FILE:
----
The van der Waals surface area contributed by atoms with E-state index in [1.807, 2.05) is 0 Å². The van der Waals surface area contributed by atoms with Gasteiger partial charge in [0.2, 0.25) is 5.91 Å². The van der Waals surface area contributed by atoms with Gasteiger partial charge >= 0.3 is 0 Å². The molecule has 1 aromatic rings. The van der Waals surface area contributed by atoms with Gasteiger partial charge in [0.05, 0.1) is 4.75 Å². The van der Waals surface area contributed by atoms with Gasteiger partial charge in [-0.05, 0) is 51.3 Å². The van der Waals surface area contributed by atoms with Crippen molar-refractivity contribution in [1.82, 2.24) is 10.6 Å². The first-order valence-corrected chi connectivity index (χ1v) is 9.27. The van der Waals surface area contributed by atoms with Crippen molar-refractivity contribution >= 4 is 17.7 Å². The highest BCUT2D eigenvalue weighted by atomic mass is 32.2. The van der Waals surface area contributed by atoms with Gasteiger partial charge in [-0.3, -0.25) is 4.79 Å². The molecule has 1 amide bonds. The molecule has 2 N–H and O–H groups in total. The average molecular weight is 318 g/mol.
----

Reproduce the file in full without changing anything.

The van der Waals surface area contributed by atoms with E-state index in [1.807, 2.05) is 0 Å². The van der Waals surface area contributed by atoms with Gasteiger partial charge in [0.2, 0.25) is 5.91 Å². The van der Waals surface area contributed by atoms with Gasteiger partial charge >= 0.3 is 0 Å². The molecule has 1 aromatic rings. The van der Waals surface area contributed by atoms with Gasteiger partial charge in [0.05, 0.1) is 4.75 Å². The van der Waals surface area contributed by atoms with Gasteiger partial charge in [-0.05, 0) is 51.3 Å². The van der Waals surface area contributed by atoms with Crippen molar-refractivity contribution in [1.82, 2.24) is 10.6 Å². The first-order valence-corrected chi connectivity index (χ1v) is 9.27. The van der Waals surface area contributed by atoms with Crippen molar-refractivity contribution >= 4 is 17.7 Å². The highest BCUT2D eigenvalue weighted by atomic mass is 32.2. The van der Waals surface area contributed by atoms with Gasteiger partial charge in [-0.3, -0.25) is 4.79 Å². The molecule has 1 amide bonds. The molecule has 2 N–H and O–H groups in total. The average molecular weight is 318 g/mol.